Well, it’s official; Kirsten and I are now officially certified open water divers. We completed the course and training as part of our latest vacation in the Maldives under the vigilant eye of our PADI instructor, Moto. We did our theory looking out at the beautiful Indian Ocean from the luxury of our sun beds, and we did all the practical exercises in the sea… this has to be the way to do it as opposed to a swimming pool.
The diving bug bit as part of our trip to the Maldives earlier this year when we did our “Discover Scuba” experience with Stefano (our eccentric Italian instructor). Kirsten adapted to diving like the proverbial fish, but it was far more of a struggle for me where while each dive was interesting, it was also an exercise to not die and run out of oxygen.
Nevertheless, it’s good to be certified and we’re planning our next holiday based on where we can dive next – the Red Sea is a strong contender at the moment.
Five short months since our last vacation here, we’re back again! The Dusit Thani is now becoming an established property, and while they have some way to still match the Four Seasons in terms of service and attention to detail, it’s still a great place to vacation in the Maldives.
We got a bit lucky with the weather, because it had rained solidly for a week before our arrival, and we brought some of the Dubai sunshine with us – the wind though, was still strong, making the water choppier than normal which made snorkelling a less than relaxing activity. This, however, led us to make the decision to do our scuba diving course (more in the next post on that).
The Maldives, as ever, is spectacular and we just loving coming back. The whole experience is just awesome as the sea taxi whisks you across the azure waters to a remote island which really feels like it’s in the middle of nowhere.
The Dusit’s great, but they need to be careful as their pricing is a bit ‘suspect’, and something I’ve covered in an earlier post. Provided that they keep their prices steadier, we will probably come back again.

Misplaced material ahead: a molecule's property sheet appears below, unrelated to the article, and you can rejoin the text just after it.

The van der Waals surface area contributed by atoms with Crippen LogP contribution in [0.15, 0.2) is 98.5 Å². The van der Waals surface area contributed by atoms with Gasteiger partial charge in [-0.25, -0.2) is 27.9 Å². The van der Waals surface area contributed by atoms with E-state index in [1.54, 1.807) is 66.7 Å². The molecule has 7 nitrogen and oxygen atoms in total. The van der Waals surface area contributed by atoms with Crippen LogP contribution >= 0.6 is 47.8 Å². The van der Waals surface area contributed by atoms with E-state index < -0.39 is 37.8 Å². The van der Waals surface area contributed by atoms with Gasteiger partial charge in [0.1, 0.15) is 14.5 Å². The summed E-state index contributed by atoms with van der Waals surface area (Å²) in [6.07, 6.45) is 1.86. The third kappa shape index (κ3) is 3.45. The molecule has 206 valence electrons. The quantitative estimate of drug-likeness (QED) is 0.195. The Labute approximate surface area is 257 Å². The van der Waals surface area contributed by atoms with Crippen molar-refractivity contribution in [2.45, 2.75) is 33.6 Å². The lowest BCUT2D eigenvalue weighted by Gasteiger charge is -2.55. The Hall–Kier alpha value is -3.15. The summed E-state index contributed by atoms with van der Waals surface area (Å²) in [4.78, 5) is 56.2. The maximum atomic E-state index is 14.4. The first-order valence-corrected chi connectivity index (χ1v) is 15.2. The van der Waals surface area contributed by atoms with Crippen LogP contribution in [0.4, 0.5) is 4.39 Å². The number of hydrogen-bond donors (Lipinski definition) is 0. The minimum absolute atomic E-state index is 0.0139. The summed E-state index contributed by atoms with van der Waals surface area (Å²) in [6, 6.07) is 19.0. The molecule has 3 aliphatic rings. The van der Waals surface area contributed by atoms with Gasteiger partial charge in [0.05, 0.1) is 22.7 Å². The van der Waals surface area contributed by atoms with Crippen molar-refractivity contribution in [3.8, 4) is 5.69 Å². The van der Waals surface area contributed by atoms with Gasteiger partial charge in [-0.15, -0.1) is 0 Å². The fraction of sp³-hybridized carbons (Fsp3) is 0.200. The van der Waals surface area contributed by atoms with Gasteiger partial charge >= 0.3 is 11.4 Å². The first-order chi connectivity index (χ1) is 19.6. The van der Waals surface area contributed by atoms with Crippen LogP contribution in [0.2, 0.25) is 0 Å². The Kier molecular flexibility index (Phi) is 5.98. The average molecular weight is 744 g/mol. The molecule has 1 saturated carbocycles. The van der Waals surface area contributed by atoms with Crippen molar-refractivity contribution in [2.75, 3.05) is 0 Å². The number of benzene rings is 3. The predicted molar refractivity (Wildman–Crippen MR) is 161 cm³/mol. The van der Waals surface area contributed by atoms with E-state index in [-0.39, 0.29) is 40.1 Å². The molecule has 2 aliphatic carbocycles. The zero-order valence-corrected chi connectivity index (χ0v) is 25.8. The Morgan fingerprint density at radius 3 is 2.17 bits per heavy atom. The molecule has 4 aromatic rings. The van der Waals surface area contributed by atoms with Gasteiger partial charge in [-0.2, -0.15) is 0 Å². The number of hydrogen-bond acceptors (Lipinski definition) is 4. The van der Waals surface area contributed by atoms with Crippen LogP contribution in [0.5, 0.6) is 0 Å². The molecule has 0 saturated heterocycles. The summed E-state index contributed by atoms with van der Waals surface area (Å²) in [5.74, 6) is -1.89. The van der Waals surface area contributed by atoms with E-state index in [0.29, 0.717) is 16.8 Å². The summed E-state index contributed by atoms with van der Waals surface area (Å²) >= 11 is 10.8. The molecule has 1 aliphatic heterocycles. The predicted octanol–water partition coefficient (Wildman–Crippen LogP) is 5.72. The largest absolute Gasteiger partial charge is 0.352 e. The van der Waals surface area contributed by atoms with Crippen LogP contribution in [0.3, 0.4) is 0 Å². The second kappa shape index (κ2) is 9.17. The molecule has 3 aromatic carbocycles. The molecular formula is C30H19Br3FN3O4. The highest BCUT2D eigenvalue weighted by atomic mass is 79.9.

We’re starting to make a habit of coming to the Maldives; and who can resist because this place is just so amazing? For the first time, we’re also not staying at the Four Seasons, Landaa Giraavaru because Kirsten caught wind of the Dusit Thani’s soft opening, so we figured we should capitalise on the opening special offers and have a change of scenary.
The Dusit didn’t disappoint – the island was in pristine shape, and the only noticeable difference was in the quality of service, which wasn’t as sharp as the FS. I also thought that the food at the Dusit was very overpriced in areas; while the food was consistently good, it’s difficult to justify how a cheese and ham sandwich can be priced at $18 ++.
The Dusit is not cheap when it comes to activities and food, and you should be very careful to not get overcharged. Their cocktails are also on the very pricey side, and they aren’t very strong either, not to mention that some of their recipes of cocktail classic (like the pina colada) are extremely suspect.
Reuniting after a few days apart (where I was in Liverpool watching football, and Kirsten was with her grandparents in Eastbourne) we wrapped up this English journey with a few days in Hampshire, having already taken in East Sussex, Kent and many other counties earlier in the year.
We stayed at the Four Seasons Hampshire, which turned out to be a bit of an oddity as a FS property. The property itself is a restored Georgian manor house, but what strikes you is that the grounds, which are vast, are devoid of trees which makes you feel like you’re located on the middle of a massive field. The lack of trees, which is odd because this part of England is so green and lush, means that while you’re having breakfast and look out of the window, all you can see is a large field and power lines.
That aside, the staff and service was excellent, and the entrance and lobby to the property exude a definite feeling of elegance.
Getting into your car and driving around the surrounding areas reveals some charming villages, many of which have lovely antique shops, boutiques and galleries, and the pubs serve some great English culinary classics.